Support the Foreclosure Prevention Act of 2008

Media 02.26.08

Recipient: U.S. Senate

Troubled Mortgage Lenders Can Get Bankruptcy Relief – Why Can’t Troubled Homeowners?

February 26, 2008

Dear Senator:

On behalf of the Leadership Conference on Civil Rights, the nation’s oldest, largest, and most diverse civil and human rights coalition, we urge you to support S. 2636, the “Foreclosure Prevention Act of 2008.” In particular, we strongly urge you to support Title IV, the “Helping People Save Their Homes in Bankruptcy Act,” and ensure that it remains in the bill. As modified by a substitute amendment, Title IV is a well-targeted, thoughtful approach that could save hundreds of thousands of homes from foreclosure.

Foreclosure rates are rapidly increasing, thanks to years of reckless and predatory lending practices – including “exploding ARM” loans; poorly underwritten “interest-only,” “payoption,” and “stated income” mortgages; and steering of creditworthy borrowers into expensive subprime loans. Despite industry-led efforts to avert foreclosures, such as “Project Lifeline” and the “Hope Now Alliance,” countless families remain destined to lose their homes.1

Title IV would give hundreds of thousands of struggling homeowners a second chance through the Chapter 13 bankruptcy process. Bankruptcy courts would be able to: 1) reduce the principal on mortgages to reflect the current value of the home; 2) reset interest rates to affordable-but-fair levels; and 3) eliminate many abusive fees. Taking a pragmatic approach, it would only affect existing subprime and nontraditional loans, would sunset after seven years, and would only apply if foreclosure is imminent. It also leaves the 2005 bankruptcy reforms intact.

For several reasons, Title IV represents one of the best responses available to the foreclosure crisis. One key advantage is its cost. Because the public would not have to pay to save homes, it would not amount to a “bailout” or raise moral hazard issues. Indeed, bankruptcy relief would come at a heavy enough private cost to families who file – monetary and otherwise – to encourage wiser financial decisions in the future.

In addition, Title IV would benefit other homeowners and our economy at large. Every home that gets saved from foreclosure helps protect the value of surrounding homes, making other borrowers less likely to get “upside down” on their own loans. It would also reduce the blight, public safety hazards, and drains on government resources that inevitably result from widespread foreclosures. In short, it would help control the “bleeding,” hopefully for long enough to allow the economy to recover on its own.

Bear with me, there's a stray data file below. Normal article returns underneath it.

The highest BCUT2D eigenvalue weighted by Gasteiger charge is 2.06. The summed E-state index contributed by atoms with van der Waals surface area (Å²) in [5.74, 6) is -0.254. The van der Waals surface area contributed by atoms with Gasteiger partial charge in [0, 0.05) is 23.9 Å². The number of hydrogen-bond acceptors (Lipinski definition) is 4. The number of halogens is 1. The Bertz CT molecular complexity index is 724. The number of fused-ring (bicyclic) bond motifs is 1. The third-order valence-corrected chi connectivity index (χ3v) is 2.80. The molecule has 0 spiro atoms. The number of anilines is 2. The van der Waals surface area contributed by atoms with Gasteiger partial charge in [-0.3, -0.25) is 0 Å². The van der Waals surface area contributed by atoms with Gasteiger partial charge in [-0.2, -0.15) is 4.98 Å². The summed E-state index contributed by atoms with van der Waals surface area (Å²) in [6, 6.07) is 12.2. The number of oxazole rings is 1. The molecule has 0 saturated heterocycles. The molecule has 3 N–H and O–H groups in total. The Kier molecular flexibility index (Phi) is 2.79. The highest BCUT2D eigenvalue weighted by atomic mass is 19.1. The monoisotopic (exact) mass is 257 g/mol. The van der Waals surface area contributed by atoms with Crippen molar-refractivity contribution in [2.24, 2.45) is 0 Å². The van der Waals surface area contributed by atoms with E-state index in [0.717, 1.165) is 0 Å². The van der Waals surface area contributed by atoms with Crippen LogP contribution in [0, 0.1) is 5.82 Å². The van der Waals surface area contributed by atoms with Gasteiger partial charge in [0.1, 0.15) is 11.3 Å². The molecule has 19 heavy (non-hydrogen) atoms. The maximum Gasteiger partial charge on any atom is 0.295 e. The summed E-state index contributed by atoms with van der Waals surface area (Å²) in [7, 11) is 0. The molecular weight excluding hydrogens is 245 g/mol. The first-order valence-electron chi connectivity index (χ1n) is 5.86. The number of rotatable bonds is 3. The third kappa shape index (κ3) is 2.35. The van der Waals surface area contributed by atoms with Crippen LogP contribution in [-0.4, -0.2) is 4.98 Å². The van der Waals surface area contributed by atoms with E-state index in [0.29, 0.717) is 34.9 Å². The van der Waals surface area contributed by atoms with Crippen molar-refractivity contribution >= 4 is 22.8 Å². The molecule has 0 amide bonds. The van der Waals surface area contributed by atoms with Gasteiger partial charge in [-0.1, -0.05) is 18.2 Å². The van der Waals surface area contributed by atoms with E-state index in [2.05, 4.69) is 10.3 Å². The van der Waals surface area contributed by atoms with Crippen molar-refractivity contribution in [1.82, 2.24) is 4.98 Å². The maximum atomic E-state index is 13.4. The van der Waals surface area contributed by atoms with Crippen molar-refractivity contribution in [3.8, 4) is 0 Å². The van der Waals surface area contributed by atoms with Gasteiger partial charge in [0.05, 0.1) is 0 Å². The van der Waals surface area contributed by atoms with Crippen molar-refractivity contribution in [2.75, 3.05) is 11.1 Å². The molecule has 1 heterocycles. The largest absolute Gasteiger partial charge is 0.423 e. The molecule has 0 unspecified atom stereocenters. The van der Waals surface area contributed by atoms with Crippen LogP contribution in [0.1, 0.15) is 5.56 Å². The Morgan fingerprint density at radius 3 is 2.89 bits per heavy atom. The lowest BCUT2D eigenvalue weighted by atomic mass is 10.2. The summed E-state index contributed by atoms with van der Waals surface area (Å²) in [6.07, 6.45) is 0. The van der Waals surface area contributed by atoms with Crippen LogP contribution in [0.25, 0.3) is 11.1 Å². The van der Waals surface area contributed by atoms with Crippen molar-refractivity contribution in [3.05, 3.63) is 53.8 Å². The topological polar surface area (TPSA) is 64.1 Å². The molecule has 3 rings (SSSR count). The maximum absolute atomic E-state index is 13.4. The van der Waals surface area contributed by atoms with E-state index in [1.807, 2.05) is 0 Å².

Opponents of Title IV claim that it would make credit more expensive. We certainly take such concerns seriously. With respect to Title IV, however, that concern simply has not been substantiated. More importantly, because it only applies to existing loans, and only when moreexpensive foreclosures are imminent, it is difficult – at best – to see how it would lead to higher interest rates on loans in the future.

While we commend industry-led efforts to reduce foreclosures, the fact remains that these efforts have done little, so far, to mitigate the ongoing crisis. Homeowners, and our economy as a whole, simply cannot afford to allow an industry that collectively created this epidemic – and is now being consumed by it – to dictate the terms of the cleanup.

We strongly urge you to pass S. 2636 with Title IV intact. Thank you very much for your consideration. If you have any questions, please feel free to contact Rob Randhava, LCCR Counsel, at 202-466-6058.

Wade Henderson, President & CEO
Nancy Zirkin, Executive Vice President

1. See, e.g., Ruth Simon and Tom McGinty, “Earlier Subprime Rescue Falters: December Plan Has Done
Little to Help Borrowers In Dire Circumstances,” Wall Street Journal, Feb. 13, 2008, A3.